Windows 10 N — The Blazing Fast Operating System You Didn’t Know Existed
The first version of Microsoft Windows came out November 20, 1985 with their version 1.0. As of today, Microsoft remains the number one in number of operating system for desktop and laptop computers.
All the way back in 2004, the European government sued Microsoft for 497 million Euro under the circumstances that contained within the Operating System, their bundled media software broke antitrust laws (that protect smaller businesses against monopolies of the larger ones).
Microsoft retaliated with the introduction of the “N” line in their Windows lineup. Windows N aimed to protect the company from the imminent possibility of getting sued where the inclusion of a media suite impedes upon antitrust laws. Does this removal add to overall speeds?
Windows N started with the almighty Windows 7 N. The N served as a twin to every other version of Windows 7, except for the removal of the media suite. With Windows 7, though, the Microsoft Media suite only consisted of a binary conjoining of parts, the Windows Media Player and the Media Center.
Now, with Windows 10, the media suite consists of; Windows Media Player, Groove Music, Movies and TV, Voice Recorder, and Skype. With the now five-part media suite bundled with non-N versions of the operating system, it impacts the performance overall because these apps run background processes that drain system resources such as memory, which ultimately change how quickly a computer operates.
Why It’s a Good Idea to Reduce the Number of Preinstalled Programs
The operational functions that are carried out by a Windows computer are necessary to the overall success of an instance that one is using the computer. But how necessary are the programs that come bundled in non-N versions of Windows, specifically in Windows 10?
Bill Cosner, a concerned commenter on a Microsoft help forum entitled “Windows 10 high CPU usage by ‘Music Application’” where he explains that Groove Music, part of the Windows media suite in Windows 10, is using forty to seventy percent of the CPU.
This high CPU usage occurs because the background processes performed by some of the bundled Microsoft media suite apps conflict with some of the other processes that are run by apps that are already considered the default media apps.
If one app is chosen as the default media player by you, but Windows 10 wants Groove music to be the default, then the processing time allocated for Groove music overlaps with the processing time allocated for an application the you (the user) deems the default.
Microsoft wants the apps that they bundle with the operating system to be the system default, and therefore when a user declares a different app as a default, certain functionality contained within the Microsoft-developed app is still acting as the default, and the user-defined default app conflicts with those processes and causes a major slowing of the speed at which the computer is operating.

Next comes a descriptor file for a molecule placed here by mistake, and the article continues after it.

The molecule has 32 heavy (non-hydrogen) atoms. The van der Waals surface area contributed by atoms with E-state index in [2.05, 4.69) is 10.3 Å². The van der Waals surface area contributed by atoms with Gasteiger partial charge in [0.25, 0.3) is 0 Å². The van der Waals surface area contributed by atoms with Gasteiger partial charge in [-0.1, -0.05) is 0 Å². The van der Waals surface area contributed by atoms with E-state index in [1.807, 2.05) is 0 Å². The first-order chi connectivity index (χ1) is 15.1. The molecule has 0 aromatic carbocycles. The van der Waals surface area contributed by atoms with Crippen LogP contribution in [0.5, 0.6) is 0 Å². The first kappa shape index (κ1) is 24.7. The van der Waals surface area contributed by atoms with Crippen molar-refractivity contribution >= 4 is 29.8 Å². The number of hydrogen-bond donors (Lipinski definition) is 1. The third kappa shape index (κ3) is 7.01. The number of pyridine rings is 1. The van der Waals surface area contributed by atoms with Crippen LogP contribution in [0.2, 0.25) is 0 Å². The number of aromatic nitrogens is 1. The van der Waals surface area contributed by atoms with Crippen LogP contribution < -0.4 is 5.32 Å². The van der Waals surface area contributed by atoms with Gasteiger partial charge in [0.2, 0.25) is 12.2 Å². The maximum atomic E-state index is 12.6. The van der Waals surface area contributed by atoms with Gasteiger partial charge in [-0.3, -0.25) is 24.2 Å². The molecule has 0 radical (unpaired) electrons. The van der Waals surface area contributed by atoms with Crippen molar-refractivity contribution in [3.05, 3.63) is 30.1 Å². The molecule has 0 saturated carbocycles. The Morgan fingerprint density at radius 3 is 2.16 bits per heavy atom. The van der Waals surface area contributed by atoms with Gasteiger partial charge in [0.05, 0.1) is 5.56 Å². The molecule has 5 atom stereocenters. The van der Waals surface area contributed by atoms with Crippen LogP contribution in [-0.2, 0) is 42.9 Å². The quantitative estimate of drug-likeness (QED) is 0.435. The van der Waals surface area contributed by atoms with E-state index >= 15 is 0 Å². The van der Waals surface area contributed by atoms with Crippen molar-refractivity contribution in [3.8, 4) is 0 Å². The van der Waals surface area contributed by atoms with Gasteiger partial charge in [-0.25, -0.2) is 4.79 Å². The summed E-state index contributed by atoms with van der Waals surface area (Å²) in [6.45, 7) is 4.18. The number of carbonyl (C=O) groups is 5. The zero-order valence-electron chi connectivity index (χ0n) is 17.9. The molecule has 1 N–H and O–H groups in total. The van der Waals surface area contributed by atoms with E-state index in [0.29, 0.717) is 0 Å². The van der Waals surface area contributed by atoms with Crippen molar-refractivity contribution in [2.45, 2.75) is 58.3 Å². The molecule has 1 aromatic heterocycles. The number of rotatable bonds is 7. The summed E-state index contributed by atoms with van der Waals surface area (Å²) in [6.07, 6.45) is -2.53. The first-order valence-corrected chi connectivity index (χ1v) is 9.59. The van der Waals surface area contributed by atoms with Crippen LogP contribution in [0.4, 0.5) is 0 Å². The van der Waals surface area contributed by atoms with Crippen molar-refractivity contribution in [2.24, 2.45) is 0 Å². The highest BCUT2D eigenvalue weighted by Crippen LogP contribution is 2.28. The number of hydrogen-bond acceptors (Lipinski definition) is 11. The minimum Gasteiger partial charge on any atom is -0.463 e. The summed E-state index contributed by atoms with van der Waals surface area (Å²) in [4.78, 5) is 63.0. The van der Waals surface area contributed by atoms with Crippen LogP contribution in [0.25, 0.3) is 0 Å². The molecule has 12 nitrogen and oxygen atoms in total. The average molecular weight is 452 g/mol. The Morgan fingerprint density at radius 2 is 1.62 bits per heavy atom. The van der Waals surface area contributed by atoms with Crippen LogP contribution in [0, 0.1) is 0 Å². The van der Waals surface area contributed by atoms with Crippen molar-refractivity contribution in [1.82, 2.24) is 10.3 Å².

What is the CPU, how does it work, and what is system resource allocation?
The CPU is the central processing unit within a computer, and it processes data into information. An example of a way to think about the CPU is like this: the CPU takes in data just like a professor takes up tests.
When a professor collects tests as data, the grades that he processes is the information, and that information is what is given to the student. Just like with a computer. A computer receives input from a user, and processes that input into data, and then uses that data that it has processed to produce information (or more data), and that information is reported to the user (or is processed again to gain information, or is stored in the system’s memory for retrieval and use later).
Now that you know what CPU is and how it works in general terms, then system allocation is a piece of cake to grasp. System allocation in relation to a CPU refers to how long and how many processes can run.
Having that knowledge, one can then begin to look at applications and how they work with the resources of a computer. Anytime a computer begins a process, it is loaded into the system memory, and it is run at a certain speed, determined by the programmer of an app based on how much speed is needed to run the process as efficiently as possible.
Now, if we look at Bill Cosner’s account, we can see that Groove Music was occupying nearly four out of five parts of the CPU. The reason that this occurred is because Bill had changed his settings so that a different music application would run as his default. This is great, the only problem being that Microsoft does not want consumers to use anything else, so they developed applications like Groove Music and made them what I’ll call uncompromising defaults.
Uncompromising defaults are applications developed by Microsoft for Microsoft that are pushed very heavily by the company in the hopes that users will stick with them, which gives Microsoft even more money. Just because you use an N copy of Windows doesn’t mean you’re safe from uncompromising defaults.
Every copy of Windows 10 comes with Microsoft Edge, Cortana, Photos, Maps, Mail, and Calendar. Have you ever been within a Microsoft program, clicked a link, and then taken to Edge even though you have your default set to Google Chrome? If you have, then you know exactly what I mean. If you haven’t, try it out.
There are certain triggers that will take you to a Microsoft uncompromising default instead of a default that you have defined. It’s not exactly fair when no matter what you do, you can’t avoid using an uncompromising default by Microsoft in Windows 10. That’s exactly why Windows 10 N exists.
So, why have a whole other flavor of the operating system that most people haven’t even heard of? Well, generally, Microsoft doesn’t want you to know about it unless it’s against the law for you to not know. In the United States, for example, it’s not against the law for Microsoft to just inform consumers of the Home and Pro editions, but in Europe, it is.